When we hear about Financial Independence, immediately the image of relaxing on the beach with a beverage comes to mind. For some, it might not be this particular scene, but rather their own personal dreams taking the spotlight. However, thats the reward after a long journey. If you are just starting on your journey and already went through the series here on financial independence you may have seen how long its going to take to reach your goals. It might be a long journey and that is ok! Most people aren’t winning the lottery and retiring. It’s all too easy to fixate on the magical number in our bank accounts or the age when we can say farewell to our careers. In doing so, we might overlook the beautiful moments and valuable lessons that the journey to financial independence, or FIRE, can provide, not to mention the things we take for granted along the way. I’d like to share in this post some of the things I have experiend on my journey.
Don’t Forget About The Journey
How often have you wished you had gone back and done something? I don’t mean the things we regret doing in the moment, but the items or experiences that we continue to think about for weeks or months on end. It might have been a trip with friends or that jacket you didn’t buy but can’t seem to forget. This literally happened to me as I was on vacation and saw a jacket I liked but didn’t feel like I needed a new jacket. But boy did it make me feel like a million bucks when I wore it. I coudln’t stop thinking about it for months after we came back home. We shouldn’t be so fixated on our financial plans that we become blind to the life unfolding around us. Life doesn’t start at financial independence; its happening right now and yes I wish I had bought that jacket. As I have shared before on building your budget, I highly recommend having a section for fun. What’s the point of financial freedom if it doesn’t enhance the quality of our everyday lives?
The Gift Of Flexibility And Peace Of Mind
My personal journey toward FIRE has made me realize one of the most underrated aspects is flexibility and peace of mind. Pursuing FIRE isn’t just about the end goal of early retirement; it’s also about creating a strong financial buffer for life’s unpredictable events.
Working towards financial independence has benefits even in the short term. Emergencies that would once have sent us spiraling into stress and debt become manageable. When life threw curveballs, my family and I took comfort in our solid financial foundation. Instead of panic, there was a calm pivot in our plans, understanding that even if retirement took a little longer, our present was secure and comfortable. Our path towards FIRE allowed my wife to work less when our children were born and we continue with this to this day. While it does mean we delay our FIRE date by an extra year or two, it seems well worth it that we have the option to spend more time with our children while they are younger. This was not part of the plan when we started on our journey, but it was a blessing to be able to change our plans and not be heavily impacted by these decisions.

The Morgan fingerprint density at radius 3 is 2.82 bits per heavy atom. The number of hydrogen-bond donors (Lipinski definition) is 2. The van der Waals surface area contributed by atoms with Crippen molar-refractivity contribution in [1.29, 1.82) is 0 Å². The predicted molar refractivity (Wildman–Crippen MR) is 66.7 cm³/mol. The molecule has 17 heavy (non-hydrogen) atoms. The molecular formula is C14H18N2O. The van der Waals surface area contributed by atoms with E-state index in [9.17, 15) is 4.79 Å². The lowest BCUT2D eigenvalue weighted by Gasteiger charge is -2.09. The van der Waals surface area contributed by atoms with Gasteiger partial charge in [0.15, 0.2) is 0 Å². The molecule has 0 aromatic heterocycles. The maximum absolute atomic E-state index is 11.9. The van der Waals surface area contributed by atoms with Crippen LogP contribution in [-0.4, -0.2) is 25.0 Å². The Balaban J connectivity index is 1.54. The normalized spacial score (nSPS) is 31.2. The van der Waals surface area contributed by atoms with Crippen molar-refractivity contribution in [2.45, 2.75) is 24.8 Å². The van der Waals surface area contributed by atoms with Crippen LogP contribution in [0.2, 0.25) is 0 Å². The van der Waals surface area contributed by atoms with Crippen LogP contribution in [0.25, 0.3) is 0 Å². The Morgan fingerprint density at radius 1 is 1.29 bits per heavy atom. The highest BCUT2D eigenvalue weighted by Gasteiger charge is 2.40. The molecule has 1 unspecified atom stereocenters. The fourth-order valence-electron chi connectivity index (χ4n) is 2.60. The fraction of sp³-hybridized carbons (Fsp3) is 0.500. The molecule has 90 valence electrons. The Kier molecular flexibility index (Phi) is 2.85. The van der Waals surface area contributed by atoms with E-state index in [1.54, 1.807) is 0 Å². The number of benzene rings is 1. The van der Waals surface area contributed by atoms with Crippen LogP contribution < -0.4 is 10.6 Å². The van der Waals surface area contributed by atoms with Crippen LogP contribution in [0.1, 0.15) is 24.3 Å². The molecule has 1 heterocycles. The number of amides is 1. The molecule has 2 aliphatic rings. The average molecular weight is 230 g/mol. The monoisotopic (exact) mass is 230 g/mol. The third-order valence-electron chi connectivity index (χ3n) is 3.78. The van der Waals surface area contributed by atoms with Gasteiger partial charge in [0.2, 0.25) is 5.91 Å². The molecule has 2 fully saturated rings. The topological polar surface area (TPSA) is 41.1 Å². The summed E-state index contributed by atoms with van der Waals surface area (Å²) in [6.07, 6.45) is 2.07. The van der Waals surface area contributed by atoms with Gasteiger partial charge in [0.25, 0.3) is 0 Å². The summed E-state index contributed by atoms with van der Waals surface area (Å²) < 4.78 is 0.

Embracing Quality Over Quantity
The FIRE journey allows us to reconsider our consumer habits. It does more than prompt us to question whether a purchase aligns with our goals or significantly impacts our lives; it encourages a long-term perspective. Afterall, most people, even those who are going down this journey aren’t retiring quickly. Investing in a high-quality item that will last years, is often a wiser investment than buying a bunch of cheaper alternatives. There is a reason there is the saying “Penny Wise, Pound Foolish” which cautions against overvaluing immediate savings at the expense of long-term costs. The classic example is a pair of boots that cost twice as much but might last 5x longer than the cheap pair of boots.
Through my experiences, I’ve learned that there’s profound value in each step of this journey. Let’s not narrow our focus solely to our FIRE number or the balance in our brokerage accounts. We must remember to live fully in the present as well and recognize that the pursuit of financial independence itself offers its own rewards, long before we reach our ultimate destination.